The terms ‘HE’ and ‘HoE’ are used in various ways. We may begin by looking at the differences indicated by the adjectival construction ‘historical X’, and the composition of substantives ‘history of X’. Terminological observations admittedly merely provide starting-points. But they may help prevent certain confusions.

In his defense of naturalism in epistemology, Goldman (1986) uses the term ‘historical epistemology’ to designate ideas and works of epistemologists of the past. He limits the term ‘history of epistemology’ to designating works by current philosophers and historians about past epistemologists and their writings. Thus, in Goldman’s usage of ‘history of epistemology’, ‘history’ denotes not the object—the past—but beliefs or claims about the past. That contains nothing illogical. Yet, it is odd that the expression ‘historical epistemology’ should refer most naturally to ideas and works of epistemologists of the past. Rather, ‘historical’ is better used to qualify the term ‘epistemology’ in a certain way, as in ‘naturalistic epistemology’. Such a construction thus denotes a certain approach, or family of approaches, to epistemology. This is consistent with how those who coined the terminology used the expression ‘historical epistemology’ (or the French epistémologie historique), and with the meaning intended by those who use it now (e.g., Lecourt 1969; Wartofsky 1979; Daston 1994; Galison 2008; Renn 1995, 1996; Rheinberger 2010). This is also compatible with the more plausible of Goldman’s claims, namely that ‘history of epistemology’ refers to the discipline that studies the works and ideas of past epistemologists. (Of course, ‘HoE’ is also a suitable expression for that past itself, since ‘history’ is generally ambiguous in this way. In this paper, however, I mostly don’t use ‘HoE’ in this sense, though.)

What qualification, then, is indicated by the adjective ‘historical’ in ‘historical epistemology’? It might specify the goal, the subject matter, or the method of such an epistemology, or some or all of these. For instance, most adherents of what is dubbed ‘naturalistic epistemology’ stick to standard goals of epistemology, but alter the method. They accept that a central aim of epistemology is to develop a theory of epistemic justification—and a theory that does not only factually state what we take to be epistemic justification, but that tells us which epistemic justifications to accept and which to reject. As is well known, naturalists reject the armchair methods of conceptual analysis and thought experiment used by many anti-naturalists in epistemology, arguing that any identification of the right standards for justification cannot be achieved independent of empirical science (e.g. Goldman 1986). Perhaps the adjective ‘historical’ in ‘HE’ functions similarly. History would then help us to accomplish some standard goal of epistemology.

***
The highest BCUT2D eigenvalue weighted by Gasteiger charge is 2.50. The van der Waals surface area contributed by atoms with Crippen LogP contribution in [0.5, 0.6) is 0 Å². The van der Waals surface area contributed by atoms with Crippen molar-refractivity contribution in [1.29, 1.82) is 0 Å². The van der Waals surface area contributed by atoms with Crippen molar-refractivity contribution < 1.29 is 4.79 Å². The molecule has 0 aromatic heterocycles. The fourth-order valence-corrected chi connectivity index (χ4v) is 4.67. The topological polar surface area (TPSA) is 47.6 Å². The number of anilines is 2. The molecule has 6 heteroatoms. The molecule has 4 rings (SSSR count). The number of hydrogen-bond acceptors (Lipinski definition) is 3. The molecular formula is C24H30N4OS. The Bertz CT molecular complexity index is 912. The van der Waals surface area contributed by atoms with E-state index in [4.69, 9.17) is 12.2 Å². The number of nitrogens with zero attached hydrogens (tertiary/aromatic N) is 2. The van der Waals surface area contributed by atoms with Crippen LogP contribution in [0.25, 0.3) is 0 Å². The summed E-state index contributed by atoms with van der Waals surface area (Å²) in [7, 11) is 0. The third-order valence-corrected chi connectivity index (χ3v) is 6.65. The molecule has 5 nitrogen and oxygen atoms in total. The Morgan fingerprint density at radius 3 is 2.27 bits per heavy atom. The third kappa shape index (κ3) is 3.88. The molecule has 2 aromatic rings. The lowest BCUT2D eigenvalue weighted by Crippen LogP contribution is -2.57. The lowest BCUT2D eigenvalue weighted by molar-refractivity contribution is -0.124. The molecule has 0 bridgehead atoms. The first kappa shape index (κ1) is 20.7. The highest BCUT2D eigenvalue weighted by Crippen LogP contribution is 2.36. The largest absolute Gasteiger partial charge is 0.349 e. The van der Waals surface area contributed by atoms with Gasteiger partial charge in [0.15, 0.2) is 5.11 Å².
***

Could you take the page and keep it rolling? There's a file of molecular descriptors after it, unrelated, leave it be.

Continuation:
The adjective ‘historical’, however, might have a different purpose. Compare ‘genetic’ in ‘genetic epistemology’ or ‘evolutionary’ in ‘evolutionary epistemology’. Very often, these expressions do not simply stand for particular methods for attaining some standard goal of epistemology. Genetic and evolutionary epistemologies are not theories of what knowledge is, what its sources and limits are, what should count as epistemic justification or how we can improve our epistemic situation. Rather, they are empirical theories about stages and mechanisms in the development of human cognitive abilities. Thus, the methods used by these approaches differ from those widespread in philosophical epistemology and redefine the goals and/or subject matter of epistemology.

The question, then, is whether HE and philosophical epistemology (be it naturalistic or not) differ only in method, or also in their aims and/or their subject matter. Are we still playing the same game or not? This is no easy matter, and it is certainly no longer merely a terminological issue.